Power budget - of no consequence. When the machine is running, you're drawing from mains power. When the machine is not running, you are refreshing the dirty bits of memory only, nothing else. And 99.9% of the time, there won't be any because sensible OS' like Linux sync before a shutdown. The 0.1% of the time, the time when your server has been hit by a power cut, the hard drive is spun down to save UPS and the main box is in the lowest possible energy mode, that's when this sort of system matters. Even on low energy mode, buffers will need flushing, housekeeping will need to be done, transactions will need to be completed. This system would give you all that.

And the time when the machine is fully powered, fully up? Your hard drive spends most of its time still spun down. Not for power, although it'll chew through a fair bit - mechanical devices always do and the high-speed drives being proposed will chew through far, far more. They'll be spun down because a running hard drive suffers rapid deterioration. Can you believe hard drives only last 5 years??! Keep the damn thing switched off until last minute, then do continuous write. Minimizes read head movement (there's practically none), minimizes bearing wear-and-tear, eliminates read head misalignment (a lot of times, you can write the entire disk in one go, so what the hell do you care if the tracks are not perfectly in line with the ones they're replacing?) and (by minimizing read head time over the drive) minimizes the risk of a head crash.

I reckon this strategy should double the expected lifetime of drives, so take the cost of one 10 Tb drive and calculate how much power you'd need to consume extra for the memory in order for the memory's power budget to exceed the value of what you're doing.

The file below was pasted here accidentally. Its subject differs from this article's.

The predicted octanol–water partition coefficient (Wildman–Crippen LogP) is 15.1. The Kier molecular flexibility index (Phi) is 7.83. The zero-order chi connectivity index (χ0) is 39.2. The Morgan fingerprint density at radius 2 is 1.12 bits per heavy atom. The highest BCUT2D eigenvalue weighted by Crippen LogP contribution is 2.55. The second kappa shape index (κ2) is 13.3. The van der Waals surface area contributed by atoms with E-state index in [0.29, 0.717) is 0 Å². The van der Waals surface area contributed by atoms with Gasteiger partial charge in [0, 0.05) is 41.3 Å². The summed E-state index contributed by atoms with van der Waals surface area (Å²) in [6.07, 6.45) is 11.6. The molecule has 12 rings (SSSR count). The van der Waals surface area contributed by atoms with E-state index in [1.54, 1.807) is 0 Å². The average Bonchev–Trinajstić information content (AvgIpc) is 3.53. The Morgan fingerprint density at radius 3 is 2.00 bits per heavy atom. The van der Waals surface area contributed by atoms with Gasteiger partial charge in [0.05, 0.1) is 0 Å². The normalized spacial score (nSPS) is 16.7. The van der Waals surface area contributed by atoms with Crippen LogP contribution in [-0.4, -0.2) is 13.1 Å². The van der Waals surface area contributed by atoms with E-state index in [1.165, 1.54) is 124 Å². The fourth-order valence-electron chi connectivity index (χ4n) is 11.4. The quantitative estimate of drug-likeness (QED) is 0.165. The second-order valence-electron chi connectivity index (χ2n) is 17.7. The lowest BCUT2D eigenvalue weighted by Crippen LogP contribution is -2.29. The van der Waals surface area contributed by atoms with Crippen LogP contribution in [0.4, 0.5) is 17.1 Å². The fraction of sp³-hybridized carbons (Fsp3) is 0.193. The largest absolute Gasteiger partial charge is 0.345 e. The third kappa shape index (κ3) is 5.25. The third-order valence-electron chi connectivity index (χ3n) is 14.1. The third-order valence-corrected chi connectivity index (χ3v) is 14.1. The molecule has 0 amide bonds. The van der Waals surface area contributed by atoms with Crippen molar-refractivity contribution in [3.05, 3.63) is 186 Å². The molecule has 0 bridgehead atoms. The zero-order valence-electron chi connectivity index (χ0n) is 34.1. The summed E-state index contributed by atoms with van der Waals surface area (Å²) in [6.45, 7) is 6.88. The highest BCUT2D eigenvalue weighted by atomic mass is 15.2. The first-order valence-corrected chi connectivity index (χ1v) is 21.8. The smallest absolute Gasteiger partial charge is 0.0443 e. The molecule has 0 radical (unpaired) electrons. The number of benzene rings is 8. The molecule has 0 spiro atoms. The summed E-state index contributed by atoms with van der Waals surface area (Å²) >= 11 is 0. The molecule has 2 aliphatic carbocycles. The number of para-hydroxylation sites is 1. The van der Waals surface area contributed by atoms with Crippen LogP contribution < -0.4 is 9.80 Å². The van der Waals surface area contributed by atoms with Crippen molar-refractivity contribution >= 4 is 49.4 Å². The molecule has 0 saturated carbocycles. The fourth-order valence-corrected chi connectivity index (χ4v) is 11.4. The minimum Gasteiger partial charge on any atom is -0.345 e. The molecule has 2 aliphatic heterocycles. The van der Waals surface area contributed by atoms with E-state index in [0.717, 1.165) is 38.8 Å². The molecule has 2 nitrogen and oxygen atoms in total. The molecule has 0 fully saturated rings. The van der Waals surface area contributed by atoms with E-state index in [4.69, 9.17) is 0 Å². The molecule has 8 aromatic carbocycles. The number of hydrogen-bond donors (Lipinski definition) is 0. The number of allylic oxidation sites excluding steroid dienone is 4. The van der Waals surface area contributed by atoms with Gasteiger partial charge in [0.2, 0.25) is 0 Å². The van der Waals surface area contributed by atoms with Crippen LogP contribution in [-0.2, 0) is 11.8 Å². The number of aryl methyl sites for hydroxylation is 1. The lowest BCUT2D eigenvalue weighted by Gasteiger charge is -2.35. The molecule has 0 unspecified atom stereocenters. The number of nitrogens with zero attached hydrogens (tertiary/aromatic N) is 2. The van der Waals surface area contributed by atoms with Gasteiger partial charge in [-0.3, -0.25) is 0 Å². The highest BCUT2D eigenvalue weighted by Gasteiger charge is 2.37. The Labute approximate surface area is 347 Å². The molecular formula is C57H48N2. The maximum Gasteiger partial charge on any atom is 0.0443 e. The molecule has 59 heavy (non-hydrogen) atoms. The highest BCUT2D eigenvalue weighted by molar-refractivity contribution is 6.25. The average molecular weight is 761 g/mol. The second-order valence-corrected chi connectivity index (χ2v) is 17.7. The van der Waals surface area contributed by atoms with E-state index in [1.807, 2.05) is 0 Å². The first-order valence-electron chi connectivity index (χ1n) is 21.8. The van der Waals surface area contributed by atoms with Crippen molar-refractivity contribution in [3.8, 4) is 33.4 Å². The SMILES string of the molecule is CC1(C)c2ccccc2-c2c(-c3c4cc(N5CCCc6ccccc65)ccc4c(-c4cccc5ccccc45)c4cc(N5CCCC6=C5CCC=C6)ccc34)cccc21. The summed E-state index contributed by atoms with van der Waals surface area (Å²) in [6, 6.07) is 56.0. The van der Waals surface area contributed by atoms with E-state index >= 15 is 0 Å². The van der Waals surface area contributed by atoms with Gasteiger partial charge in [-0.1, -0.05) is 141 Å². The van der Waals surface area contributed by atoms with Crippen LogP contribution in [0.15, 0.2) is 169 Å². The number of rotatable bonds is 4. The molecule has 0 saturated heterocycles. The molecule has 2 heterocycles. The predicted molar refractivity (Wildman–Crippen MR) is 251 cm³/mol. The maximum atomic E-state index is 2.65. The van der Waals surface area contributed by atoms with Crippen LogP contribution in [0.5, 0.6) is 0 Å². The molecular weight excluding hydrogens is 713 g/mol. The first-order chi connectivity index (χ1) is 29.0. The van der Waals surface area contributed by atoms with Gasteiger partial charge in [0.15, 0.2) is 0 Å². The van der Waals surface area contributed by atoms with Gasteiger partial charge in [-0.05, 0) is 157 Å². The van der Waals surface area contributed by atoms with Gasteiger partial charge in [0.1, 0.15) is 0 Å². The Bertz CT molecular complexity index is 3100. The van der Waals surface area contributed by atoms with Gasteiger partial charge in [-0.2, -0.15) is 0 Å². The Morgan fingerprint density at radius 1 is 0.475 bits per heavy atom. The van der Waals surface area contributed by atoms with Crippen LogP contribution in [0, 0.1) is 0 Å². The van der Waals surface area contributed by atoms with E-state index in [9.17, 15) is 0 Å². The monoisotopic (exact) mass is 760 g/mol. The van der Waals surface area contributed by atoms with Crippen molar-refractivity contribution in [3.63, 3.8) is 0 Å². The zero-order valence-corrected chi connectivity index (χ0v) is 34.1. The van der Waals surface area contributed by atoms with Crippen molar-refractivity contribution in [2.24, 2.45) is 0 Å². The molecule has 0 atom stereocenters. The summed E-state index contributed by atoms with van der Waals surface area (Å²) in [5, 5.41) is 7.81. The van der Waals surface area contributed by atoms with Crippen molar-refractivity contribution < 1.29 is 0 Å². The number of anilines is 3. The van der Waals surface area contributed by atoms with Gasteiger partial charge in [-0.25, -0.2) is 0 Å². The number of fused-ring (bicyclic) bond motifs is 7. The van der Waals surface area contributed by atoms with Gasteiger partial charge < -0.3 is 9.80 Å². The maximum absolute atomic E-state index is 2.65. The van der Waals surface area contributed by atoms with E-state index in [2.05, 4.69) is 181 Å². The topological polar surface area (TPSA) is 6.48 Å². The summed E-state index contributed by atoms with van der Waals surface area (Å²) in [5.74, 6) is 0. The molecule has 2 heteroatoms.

Oh, and another thing. Because I'm talking memory sticks, you only need to buy one, subsequent drives of the same or lower capacity would not need to have memory there. You could simply migrate it. RAM seems to hold up ok on old computers, so you can probably say that the stick is good for the original drive and the replacement. That halves the cost of the memory per drive.

So, no, I don't see anything unduly optimistic. I think your view of what the companies could be doing is unduly pessimistic and more in line with what the chip companies tell you that you should think than what the chip companies can actually do.

Comment: Re:Uhh yeah (Score 1) 108

by jd (#47877837) Attached to: Why Google Is Pushing For a Web Free of SHA-1

Agreed, which is why it should be there.

Nonetheless, there needs to be a backup plan in case it does turn out that the NSA or GCHQ have a backdoor to it. If it's been deliberately compromised (and I'm not keen on changes made AFTER it had been approved as SHA3 for that very reason), then the more paranoid amongst us need to have a backup plan. I certainly wouldn't suggest HTTPS over TOR use algorithms that are considered three-letter-agency-unsafe for any part of the security protocol, for example, since they're the ones doing most of the attacking.

There's no easy answer to this, but I think that having SHA3 and NESSIE as the two standard choices and limited support for some third algorithm for when approval simply isn't good enough is the only real solution. The first two can be standard on all browsers and by all certificate authorities, the third only needs support on special-purpose browsers and OpenCA/OpenSSL/LibreSSL (since most uber-secure sites will roll their own certs).

Bringing computers into the home won't change either one, but may revitalize the corner saloon.